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Tag: picture

Gimp Small Miracles

Some times a good picture is ruined by a little detail or someone that shouldn’t be there. If you are willing to trade a complete portraying of the reality for a better photo, here are some tips for Gimp. Use them wisely.

Here is the original photo of two friends playing a game, and an unwanted stranger raising his arms right in the middle of the picture.

Here is the most useful tools from the Gimp tool box and how to use them:

Clone tool. The most common tool to create remove unwanted things. Usually you use them by getting a background theme and cloning it to cover what you want to hide. The best way to use this tool is when you have a not uniform background, like a wall or grass, where a small pattern repeats.

Free Selection (Lasso). When the clone tool is not enough because patterns are too big or too shapeless, the best is use the lasso tool. Get a good piece of the background or another object and them copy and paste over what you want to hide. Maybe what you need to select and copy is not in the same image you are working, you can get information from another picture and use in your main picture. This was what I had to do in this example.

Sometimes you have to change the brightness and contrast to match the pasted selection with the main picture.

Perpective tool. This is a very powerful tool because allows you to use a selection from another image but was taken from another point of view and you need to correct it’s perspective. By doing that you can retrieve a lot of information that your picture don’t have by taking them from another pictures. You can also use to fit a pattern.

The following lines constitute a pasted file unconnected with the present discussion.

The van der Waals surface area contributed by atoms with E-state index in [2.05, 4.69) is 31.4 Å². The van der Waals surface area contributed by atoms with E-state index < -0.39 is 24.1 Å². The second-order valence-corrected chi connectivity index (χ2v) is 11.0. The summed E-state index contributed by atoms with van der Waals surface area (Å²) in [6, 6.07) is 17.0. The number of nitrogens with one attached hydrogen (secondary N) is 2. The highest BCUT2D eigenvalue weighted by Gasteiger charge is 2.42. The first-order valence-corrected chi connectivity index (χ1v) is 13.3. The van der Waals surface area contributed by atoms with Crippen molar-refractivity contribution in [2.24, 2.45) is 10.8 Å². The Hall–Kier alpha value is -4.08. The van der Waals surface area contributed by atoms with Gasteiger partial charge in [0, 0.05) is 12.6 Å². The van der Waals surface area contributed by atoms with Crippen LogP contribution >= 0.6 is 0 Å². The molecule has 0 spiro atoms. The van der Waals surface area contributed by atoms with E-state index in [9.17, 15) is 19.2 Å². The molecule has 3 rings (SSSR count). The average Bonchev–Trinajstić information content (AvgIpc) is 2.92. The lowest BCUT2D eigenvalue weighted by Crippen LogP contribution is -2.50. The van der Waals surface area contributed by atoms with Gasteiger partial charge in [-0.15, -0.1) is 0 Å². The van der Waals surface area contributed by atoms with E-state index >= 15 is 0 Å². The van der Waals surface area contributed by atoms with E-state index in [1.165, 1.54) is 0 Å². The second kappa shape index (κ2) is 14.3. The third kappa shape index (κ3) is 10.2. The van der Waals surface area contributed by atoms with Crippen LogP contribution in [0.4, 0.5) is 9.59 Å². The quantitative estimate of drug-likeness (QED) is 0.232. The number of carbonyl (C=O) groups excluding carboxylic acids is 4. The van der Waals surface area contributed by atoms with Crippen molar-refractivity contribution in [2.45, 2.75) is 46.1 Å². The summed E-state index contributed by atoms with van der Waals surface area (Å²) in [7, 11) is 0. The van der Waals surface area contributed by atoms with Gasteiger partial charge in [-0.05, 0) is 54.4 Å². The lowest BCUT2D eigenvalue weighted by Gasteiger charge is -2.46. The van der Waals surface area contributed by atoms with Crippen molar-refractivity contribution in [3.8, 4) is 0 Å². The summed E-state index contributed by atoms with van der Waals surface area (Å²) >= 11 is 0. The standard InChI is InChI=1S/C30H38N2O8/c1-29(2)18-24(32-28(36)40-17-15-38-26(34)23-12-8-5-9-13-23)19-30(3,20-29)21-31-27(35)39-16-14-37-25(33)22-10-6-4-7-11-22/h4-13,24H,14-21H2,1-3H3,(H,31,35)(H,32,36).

Smudge tool. When you are handling uniform colors and straight shapes this is a good tool. You can smudge a pasted selection in the boundaries to it match with the main picture. You can also use it to stretch or squeeze shapes, but they have to be very color uniform to it work well. For more complex shapes you can use the IWarp filter.

So, I guess this is the most important about them. Another time I can do some videos showing how to use them better. In this work you can spot several little mistakes because I was very clumsy and in hurry, but the result is satisfactory.



Next time ask people to get out of the way when taking a picture.

JavaFX, getting resources of inside your JAR

br flagTradução: há uma versão em Português desse artigo.

For some classes like javafx.scene.image.Image is easy load an image from a external resource like:

ImageView {
    image: Image {
        url: ""

or a resource inside your own Jar file with the __DIR__ constant:

ImageView {
    image: Image {
        url: "{__DIR__}/myPicture.png"

But for other classes loading a internal resource (inside your own jarfile) is not so direct. For example, in the article Parsing a XML Sandwich with JavaFX I had to place the XML file in a temp directory. A more elegant way would be:

package handlexml;
import javafx.ext.swing.*;
import javafx.scene.Scene;
import javafx.stage.Stage;
class Resource{
    function getUrl(name:String){
        return this.getClass().getResource(name);
    function getStream(name:String){
        return this.getClass().getResourceAsStream(name);
var list = SwingList { width: 600, height: 300}
var myparser = PullParser {
    documentType: PullParser.XML;
    onEvent: function (e: Event) {
        var item = SwingListItem {text: "event {e}"};
        insert item into list.items;
    input: Resource{}.getStream("my.xml");
Stage {
    title: "Map"
    scene: Scene {
        content: list

With a simple XML file called my.xml inside your package.

<?xml version="1.0" encoding="UTF-8"?>
<bread sesame="true">
   <cheese type="chedar"/>


And we get the same result as before, but all files inside our Jars.